Advanced Materials: TechConnect Briefs 2016Advanced Materials TechConnect Briefs 2016

Nanoscale Materials Characterization Chapter 1

Helping nano-entities discover their nano-identity

A. Castro, M. Leeman, J.R. Runyon, L. Nilsson, M. Ulmius Storm
SOLVE Research and Consultancy AB, Sweden

pp. 27 - 28

Keywords: field-flow fractionation, FFF, light scattering, MALS, size distribution, dynamic light scattering, DLS, separation, fractionation, chromatography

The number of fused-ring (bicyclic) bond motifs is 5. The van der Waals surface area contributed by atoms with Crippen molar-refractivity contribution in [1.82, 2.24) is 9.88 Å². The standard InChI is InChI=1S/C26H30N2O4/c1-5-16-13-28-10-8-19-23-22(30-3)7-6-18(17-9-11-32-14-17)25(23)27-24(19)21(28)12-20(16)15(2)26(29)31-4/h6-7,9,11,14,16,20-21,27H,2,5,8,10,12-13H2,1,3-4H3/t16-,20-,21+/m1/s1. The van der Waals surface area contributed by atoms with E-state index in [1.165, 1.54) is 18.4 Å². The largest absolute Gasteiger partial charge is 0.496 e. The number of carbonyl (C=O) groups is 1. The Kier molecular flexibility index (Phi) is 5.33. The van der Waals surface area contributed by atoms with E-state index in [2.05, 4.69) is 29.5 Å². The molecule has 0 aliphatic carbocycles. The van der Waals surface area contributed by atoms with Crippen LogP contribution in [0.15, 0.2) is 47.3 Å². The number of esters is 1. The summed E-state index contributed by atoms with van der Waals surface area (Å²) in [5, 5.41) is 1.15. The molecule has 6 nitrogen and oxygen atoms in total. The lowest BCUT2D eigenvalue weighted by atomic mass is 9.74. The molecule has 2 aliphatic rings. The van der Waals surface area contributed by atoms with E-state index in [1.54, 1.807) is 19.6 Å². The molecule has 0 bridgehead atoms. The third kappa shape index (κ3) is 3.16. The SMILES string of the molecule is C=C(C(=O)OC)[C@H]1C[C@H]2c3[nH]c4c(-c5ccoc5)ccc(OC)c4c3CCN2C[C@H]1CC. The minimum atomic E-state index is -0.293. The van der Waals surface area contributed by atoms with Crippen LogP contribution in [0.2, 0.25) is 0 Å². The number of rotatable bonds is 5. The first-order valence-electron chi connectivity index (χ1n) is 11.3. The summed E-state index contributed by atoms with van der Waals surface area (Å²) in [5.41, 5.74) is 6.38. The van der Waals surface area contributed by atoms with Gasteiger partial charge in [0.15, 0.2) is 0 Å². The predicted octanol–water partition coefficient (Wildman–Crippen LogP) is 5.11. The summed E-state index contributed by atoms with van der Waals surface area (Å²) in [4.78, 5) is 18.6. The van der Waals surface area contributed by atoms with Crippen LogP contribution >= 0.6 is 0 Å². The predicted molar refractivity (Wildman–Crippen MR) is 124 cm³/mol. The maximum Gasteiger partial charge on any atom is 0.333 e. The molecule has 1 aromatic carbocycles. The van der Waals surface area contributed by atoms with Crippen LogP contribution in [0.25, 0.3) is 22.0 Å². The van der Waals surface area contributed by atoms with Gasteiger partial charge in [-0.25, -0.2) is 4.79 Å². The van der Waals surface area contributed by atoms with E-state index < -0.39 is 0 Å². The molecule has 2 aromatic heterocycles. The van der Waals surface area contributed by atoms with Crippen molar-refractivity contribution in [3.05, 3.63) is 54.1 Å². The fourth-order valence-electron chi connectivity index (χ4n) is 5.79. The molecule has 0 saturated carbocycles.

Nanoscale materials are becoming increasingly prevalent in our lives. The strategies required to characterize the properties and performance of nanoscale materials can be as unique as the material itself. We have experienced that separation of the sample components into narrow size fractions before analysis can provide much more information about the sample. A state-of-the-art technique for analyzing size and characterizing nanoscale materials is field-flow fractionation (FFF). Field-flow fractionation physically separates the sample according to size before characterization. This allows to obtain information on structure and size across the entire sample distribution from single nanoparticles to large micron-sized aggregates with the help of different on-line spectroscopic and scattering techniques. It is also possible to collect the resulting fractions for additional off-line analysis or to provide monodisperse nanoparticle samples. However, FFF is still not commonly used in the nanomaterial community. We are presenting a couple of examples to show the importance of introducing separation techniques as FFF in the characterization of nanoparticles. One example illustrates a polydisperse nanoparticle sample analyzed with dynamic light scattering (DLS) and FFF. What is shown as a broad population in DLS, is in fact a sample with three populations corresponding to nanoparticle cores (as measured with transmission electron microscopy prior to coating), the coated particles, as well as aggregated particles. This data illustrates the difficulties involved in detecting different size populations in a complex sample without sample fractionation. Another example shows the separation and detection of populations that are not part of the nanoparticles. It is possible to differentiate a first population that corresponds to free coating material still remaining after washing steps, from a second population corresponding to the coated nanoparticles. SOLVE Research and Consultancy performs contract analysis and consultation within material characterization. Our expertise lies in the comprehensive characterization of materials at the nanoscale and to explain their behavior in solution.